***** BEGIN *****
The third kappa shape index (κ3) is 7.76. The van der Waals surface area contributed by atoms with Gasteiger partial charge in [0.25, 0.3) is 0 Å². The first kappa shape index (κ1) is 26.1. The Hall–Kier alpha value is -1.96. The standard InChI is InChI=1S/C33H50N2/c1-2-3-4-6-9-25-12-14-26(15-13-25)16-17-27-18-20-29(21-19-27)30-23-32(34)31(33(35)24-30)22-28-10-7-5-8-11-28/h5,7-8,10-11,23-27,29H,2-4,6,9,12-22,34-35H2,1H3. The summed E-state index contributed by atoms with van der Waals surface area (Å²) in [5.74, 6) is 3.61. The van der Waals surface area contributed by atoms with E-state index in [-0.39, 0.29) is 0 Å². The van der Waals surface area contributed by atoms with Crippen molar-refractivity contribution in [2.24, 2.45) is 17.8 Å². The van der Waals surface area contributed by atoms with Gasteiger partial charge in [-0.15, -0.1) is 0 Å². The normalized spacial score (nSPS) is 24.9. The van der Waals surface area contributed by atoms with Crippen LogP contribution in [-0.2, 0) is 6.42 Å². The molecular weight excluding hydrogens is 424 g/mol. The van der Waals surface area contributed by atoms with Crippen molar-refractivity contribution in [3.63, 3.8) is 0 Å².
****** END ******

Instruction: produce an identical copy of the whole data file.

The third kappa shape index (κ3) is 7.76. The van der Waals surface area contributed by atoms with Gasteiger partial charge in [0.25, 0.3) is 0 Å². The first kappa shape index (κ1) is 26.1. The Hall–Kier alpha value is -1.96. The standard InChI is InChI=1S/C33H50N2/c1-2-3-4-6-9-25-12-14-26(15-13-25)16-17-27-18-20-29(21-19-27)30-23-32(34)31(33(35)24-30)22-28-10-7-5-8-11-28/h5,7-8,10-11,23-27,29H,2-4,6,9,12-22,34-35H2,1H3. The summed E-state index contributed by atoms with van der Waals surface area (Å²) in [5.74, 6) is 3.61. The van der Waals surface area contributed by atoms with E-state index in [-0.39, 0.29) is 0 Å². The van der Waals surface area contributed by atoms with Crippen molar-refractivity contribution in [2.24, 2.45) is 17.8 Å². The van der Waals surface area contributed by atoms with Gasteiger partial charge in [-0.15, -0.1) is 0 Å². The normalized spacial score (nSPS) is 24.9. The van der Waals surface area contributed by atoms with Crippen LogP contribution in [-0.2, 0) is 6.42 Å². The molecular weight excluding hydrogens is 424 g/mol. The van der Waals surface area contributed by atoms with Crippen molar-refractivity contribution in [3.63, 3.8) is 0 Å².